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Matthew Henry's Commentary – Verses 3–6
Verses 3–6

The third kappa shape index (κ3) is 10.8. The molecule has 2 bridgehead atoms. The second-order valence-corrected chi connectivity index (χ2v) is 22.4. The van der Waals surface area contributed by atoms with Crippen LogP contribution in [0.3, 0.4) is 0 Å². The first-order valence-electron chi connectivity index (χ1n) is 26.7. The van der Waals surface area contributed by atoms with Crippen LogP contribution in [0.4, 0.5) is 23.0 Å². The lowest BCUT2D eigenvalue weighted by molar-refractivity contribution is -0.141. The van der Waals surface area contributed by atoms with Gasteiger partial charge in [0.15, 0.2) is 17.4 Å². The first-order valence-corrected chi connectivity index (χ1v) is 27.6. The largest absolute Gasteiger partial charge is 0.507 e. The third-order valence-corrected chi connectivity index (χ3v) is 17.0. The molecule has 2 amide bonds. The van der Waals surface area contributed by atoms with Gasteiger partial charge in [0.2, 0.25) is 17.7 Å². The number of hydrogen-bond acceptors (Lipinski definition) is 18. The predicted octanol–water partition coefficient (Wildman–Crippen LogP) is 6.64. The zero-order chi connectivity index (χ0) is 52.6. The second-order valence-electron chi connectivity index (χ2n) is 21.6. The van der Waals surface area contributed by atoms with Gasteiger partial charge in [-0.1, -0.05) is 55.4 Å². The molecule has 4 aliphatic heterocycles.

We are tempted to envy those that grow rich, and raise their estates and families, by such unjust courses as our consciences will by no means suffer us to use. But, to set aside that temptation, Solomon here shows that a man, with prudent management, may raise his estate and family by lawful and honest means, with a good conscience, and a good name, and the blessing of God upon his industry; and, if the other be raised a little sooner, yet these will last a great deal longer. 1. That which is here recommended to us as having the best influence upon our outward prosperity is wisdom, and understanding, and knowledge; that is, both piety towards God (for that is true wisdom) and prudence in the management of our outward affairs. We must govern ourselves in every thing by the rules of religion first and then of discretion. Some that are truly pious do not thrive in the world, for want of prudence; and some that are prudent enough, yet do not prosper, because they lean to their own understanding and do not acknowledge God in their ways; therefore both must go together to complete a wise man. 2. That which is here set before us as the advantage of true wisdom is that it will make men’s outward affairs prosperous and successful. (1.) it will build a house and establish it, Prov. 24:3. Men may by unrighteous practices build their houses, but they cannot establish them, for the foundation is rotten (Hab. 2:9, 10); whereas what is honestly got will wear like steel and be an inheritance to children’s children. (2.) It will enrich a house and furnish it, Prov. 24:4. Those that manage their affairs with wisdom and equity, that are diligent in the use of lawful means for increasing what they have that spare from luxury and spend in charity, are in a fair way to have their shops, their warehouses, their chambers, filled with all precious and pleasant riches—precious because got by honest labour, and the substance of a diligent man is precious—pleasant because enjoyed with holy cheerfulness. Some think this is to be understood chiefly of spiritual riches. By knowledge the chambers of the soul are filled with the graces and comforts of the Spirit, those precious and pleasant riches; for the Spirit, by enlightening the understanding, performs all his other operations on the soul. (3.) It will fortify a house and turn it into a castle: Wisdom is better than weapons of war, offensive or defensive. A wise man is in strength, is in a strong-hold, yea, a man of knowledge strengthens might, that is, increases it, Prov. 24:5. As we grow in knowledge we grow in all grace, 2 Pet. 3:18. Those that increase in wisdom are strengthened with all might, Col. 1:9, 11. A wise man will compass that by his wisdom which a strong man cannot effect by force of arms. The spirit is strengthened both for the spiritual work and the spiritual warfare by true wisdom. (4.) It will govern a house and a kingdom too, and the affairs of both, Prov. 24:6. Wisdom will erect a college, or council of state. Wisdom will be of use, [1.] For the managing of the public quarrels, so as not to engage in them but for an honest cause and with some probability of success, and, when they are engaged in, to manage them well, and so as to make either an advantageous peace or an honourable retreat: By wise counsel thou shalt make war, which is a thing that may prove of ill consequence if not done by wise counsel. [2.] For the securing of the public peace: In the multitude of counsellors there is safety, for one may foresee the danger, and discern the advantages, which another cannot. In our spiritual conflicts we need wisdom, for our enemy is subtle.